According to Anderson (2000), the asthenosphere is chemically inhomogeneous and its long wavelength temperature variations are ± 200°C. Such variations include the temperature excesses that have been attributed to mantle plumes (Anderson, 2000). In addition, as a large portion of the upper mantle is near its melting point, the criteria for dike intrusion are:

  1. the minimum lithospheric compressional stress is horizontal, and
  2. the buoyancy of the melted material overcomes the active stress inside the plate.

Anderson & Natland (2005) argue that the effects of pressure on the properties of materials are not considered in experiments and computational simulations of mantle plumes. Their conclusion accords with our opinion that magmatic events may occur without an associated mantle plume.

The hypothesis of Almeida (1991) states that a change in the pole of rotation of between South American and African plates occurred from 80 My and was responsible for deep faulting in the crust. These faults could have reached the asthenospheric mantle and caused partial melting by pressure release. Similar processes during Santonian/Campanian and Paleocene/Eocene time could explain the vertical overlap of igneous rocks in the Cabo Frio area, in the same way as proposed in the general model of Anderson (2001).

Finally, Foulger (2002) attributed the excessive magma production in the Iceland Volcanic Province to high mantle fertility associated with an older Caledonian subduction zone that intercepts an active spreading center. In her opinion, it is possible for magmatic events to occur without high mantle temperatures in areas where there is subducted oceanic crust. On a smaller scale, there are some similarities between the situation in Iceland as seen by Foulger (op. cit.) and that of the Cabo Frio area where, in the last tectonic stage (520 – 490 Ma), the Cabo Frio Domain overthrust the Oriental Terrane along a SE dipping thrust fault (Schmitt et al., 2004).

Such Early Paleozoic tectonism also created many zones of weakness that were reactivated during Phanerozoic tectonic episodes of intensification associated with the Andean Orogeny. This may have been related to the post-Aptian magmatic pulses described in the present paper.

Finally, it should be mentioned that Fairhead & Wilson (2005) made a detailed study of deformation processes in the South Atlantic Ocean, using high-resolution satellite data (Ed: See also Sea-floor spreading and deformation processes in the South Atlantic Ocean: Are hot spots needed?). They suggested that faults parallel to the motion of the South American plate and orientated NW are most susceptible to reactivation, at both the micro and macro scales. They also suggested that the Rio Grande Rise probably suffered dextral shear and extension (Figure 9). The feature they call the Rio Grande Rise is the same as the Cruzeiro do Sul Deformation Zone (CSDZ), first described by Souza (1991) (Figure 9). In the present webpage, the Cabo Frio High is interpreted as the landward continuation of the CSDZ. Thus, the interpretation of Fairhead & Wilson (2005) is in agreement with the general conclusion presented here, that the intensification of magmatic events on and around the Cabo Frio High is caused by the reactivation of SE-NW transfer zones that have been mapped in the 3D survey.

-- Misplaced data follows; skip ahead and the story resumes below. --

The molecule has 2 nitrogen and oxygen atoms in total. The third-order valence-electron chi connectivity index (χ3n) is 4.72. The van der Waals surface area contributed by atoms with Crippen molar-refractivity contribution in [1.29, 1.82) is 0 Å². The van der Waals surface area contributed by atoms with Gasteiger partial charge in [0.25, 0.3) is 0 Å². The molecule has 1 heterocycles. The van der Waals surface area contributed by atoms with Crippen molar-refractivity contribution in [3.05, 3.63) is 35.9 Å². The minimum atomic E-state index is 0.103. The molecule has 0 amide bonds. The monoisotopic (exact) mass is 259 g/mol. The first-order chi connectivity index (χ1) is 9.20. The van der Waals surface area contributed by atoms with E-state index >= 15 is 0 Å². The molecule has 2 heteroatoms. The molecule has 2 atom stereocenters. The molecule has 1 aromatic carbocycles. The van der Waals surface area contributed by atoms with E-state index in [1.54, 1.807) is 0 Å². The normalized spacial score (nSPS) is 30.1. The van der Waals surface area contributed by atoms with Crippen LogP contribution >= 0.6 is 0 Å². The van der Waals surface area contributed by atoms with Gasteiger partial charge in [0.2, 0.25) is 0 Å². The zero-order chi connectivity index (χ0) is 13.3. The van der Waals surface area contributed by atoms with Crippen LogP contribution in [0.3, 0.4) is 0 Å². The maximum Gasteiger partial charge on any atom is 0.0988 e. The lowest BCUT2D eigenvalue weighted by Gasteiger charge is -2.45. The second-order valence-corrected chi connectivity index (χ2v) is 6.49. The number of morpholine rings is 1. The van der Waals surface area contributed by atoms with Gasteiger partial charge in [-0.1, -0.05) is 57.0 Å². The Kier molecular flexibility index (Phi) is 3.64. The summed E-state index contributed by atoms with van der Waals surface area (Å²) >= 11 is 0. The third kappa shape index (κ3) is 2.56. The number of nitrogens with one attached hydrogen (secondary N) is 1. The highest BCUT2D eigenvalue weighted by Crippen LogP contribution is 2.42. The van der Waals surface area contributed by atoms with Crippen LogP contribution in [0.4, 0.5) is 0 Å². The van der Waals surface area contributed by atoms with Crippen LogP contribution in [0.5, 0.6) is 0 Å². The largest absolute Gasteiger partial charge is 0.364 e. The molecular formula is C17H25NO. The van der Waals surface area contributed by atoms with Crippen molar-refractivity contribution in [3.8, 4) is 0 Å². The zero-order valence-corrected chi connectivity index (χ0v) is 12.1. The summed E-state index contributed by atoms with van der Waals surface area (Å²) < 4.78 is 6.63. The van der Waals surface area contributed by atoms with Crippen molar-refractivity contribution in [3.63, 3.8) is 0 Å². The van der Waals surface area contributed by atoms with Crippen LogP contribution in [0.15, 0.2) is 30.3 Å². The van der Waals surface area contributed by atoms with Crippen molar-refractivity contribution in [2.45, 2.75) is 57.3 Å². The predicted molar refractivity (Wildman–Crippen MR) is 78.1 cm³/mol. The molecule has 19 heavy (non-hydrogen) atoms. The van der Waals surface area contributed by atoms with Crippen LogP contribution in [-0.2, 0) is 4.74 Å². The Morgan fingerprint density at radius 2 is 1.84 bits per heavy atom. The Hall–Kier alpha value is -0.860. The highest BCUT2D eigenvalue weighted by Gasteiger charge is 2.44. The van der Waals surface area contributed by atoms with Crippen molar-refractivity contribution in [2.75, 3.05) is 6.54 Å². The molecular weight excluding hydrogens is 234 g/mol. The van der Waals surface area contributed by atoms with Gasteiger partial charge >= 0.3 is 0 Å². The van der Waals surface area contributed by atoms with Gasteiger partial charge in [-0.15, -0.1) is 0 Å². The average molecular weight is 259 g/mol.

Figure 9: Image of Free Air gravimetry (on the left) and the interpretation of Fairhead & Wilson (2005) (on the right). The notes added by us are: (1) the Cruzeiro do Sul Deformation Zone (Souza, 1991), (2) the Vitória-Trindade Fracture Zone, (3) the Abrolhos Volcanic Complex and (4) the Rio Grande Rise. The small rectangle is the work area of the present paper.

4. Conclusions

The post-salt magmatic events in the study area resulted from the reactivation of deep fault zones, many of which had been created by the breakup of the supercontinent Gondwana. The accurate mapping of magmatic sections in the area, using 3D conventional seismic data and some of their attributes, such as the ones revealed by the VA technique shows that the dikes and volcanic edifices that were formed in Late Cretaceous and Early Tertiary times frequently overlap vertically along SW-NE and SE-NW fault and fracture zones formed by accommodation to the movements of the South American plate. At the intersections of these two fault systems, the magmatic sections become wider and thicker, reaching thicknesses of 500 m or more.

Reactivation of deep fault zones seems to be the main cause of partial melting of portions of the upper mantle by pressure release. The magma generated by this process rises in subvertical columns and sheets and reaches the surface forming volcanic edifices, or it intrudes the sediments. This conclusion strongly supports a non-plume origin for the magmatism in the work area and its surroundings.

Acknowledgements

The authors wish to thank Petrobras S. A. for permission to publish this paper.

References